With these changes to the disability program there will be families for whom the magic of Disney now cannot be attained. There are individuals with autism who cannot watch a member of their party walk up to a ride and not be given immediate access to the attraction. There are autistic people who have followed a “Disney routine” for over a decade, a ritual which brings them comfort, which due to the new program will now be denied to them. Regarding this last sentence, I will go out on a limb here and say that some autistic individuals have as much difficulty breaking routine and waiting as other individuals with disabilities have seeing or hearing. These children and adults are not coddled brats. Many have worked on these skills for years, even decades.

Some simply cannot wait. And now that Disney has altered their program so momentously, for some the dream of Disney will now be denied.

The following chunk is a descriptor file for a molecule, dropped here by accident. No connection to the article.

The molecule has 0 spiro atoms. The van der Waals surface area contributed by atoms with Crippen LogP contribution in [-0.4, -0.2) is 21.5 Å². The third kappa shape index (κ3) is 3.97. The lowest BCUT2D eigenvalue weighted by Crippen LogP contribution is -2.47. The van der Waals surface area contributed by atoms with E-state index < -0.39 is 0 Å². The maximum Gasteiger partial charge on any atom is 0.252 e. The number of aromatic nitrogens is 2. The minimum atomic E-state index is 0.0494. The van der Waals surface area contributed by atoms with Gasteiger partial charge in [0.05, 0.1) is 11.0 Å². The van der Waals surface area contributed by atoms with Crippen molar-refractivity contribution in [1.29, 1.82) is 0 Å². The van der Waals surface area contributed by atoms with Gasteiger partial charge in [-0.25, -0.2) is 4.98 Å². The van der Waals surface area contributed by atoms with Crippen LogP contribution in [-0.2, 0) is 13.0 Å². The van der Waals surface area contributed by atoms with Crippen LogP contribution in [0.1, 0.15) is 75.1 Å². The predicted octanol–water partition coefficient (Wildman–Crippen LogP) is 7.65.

I’m a “fix-it” girl, and those of you who have been following the adventures of the McCafferty clan will not be surprised that I have suggestions for Disney, which I will be imparting to a representative just as soon as I’m no longer on hold. I have two ideas which might conform to Disney standards. First, for families who believe they won’t be enjoying any given park for more than three to four hours, create a program which allows families access to the fast pass lane for that short period of time. Second, issue the DAS card, but enable families to also choose a handful of rides each day where they can simply walk into the fast pass lane at any given time, in any given order. This may enable a certain autistic individual to adhere more strongly to a prior routine, or allow families to choose the rides with the traditionally longest lines throughout the park. Either program gives the families the power to tailor their experience to their child’s needs, which at the end of the day, is what living successfully with autism is all about.

There will be people reading this post both within and without the autism community who will think it’s ridiculous to be this fired up about a vacation, particularly when there are so many more pressing problems in the autism world to be addressed. And yes, we still need tremendous reform when it comes to insurance issues, Early Intervention, education, housing, and employment, just to name a few. I concur with anyone who feels these issues should garner our focus and take priority.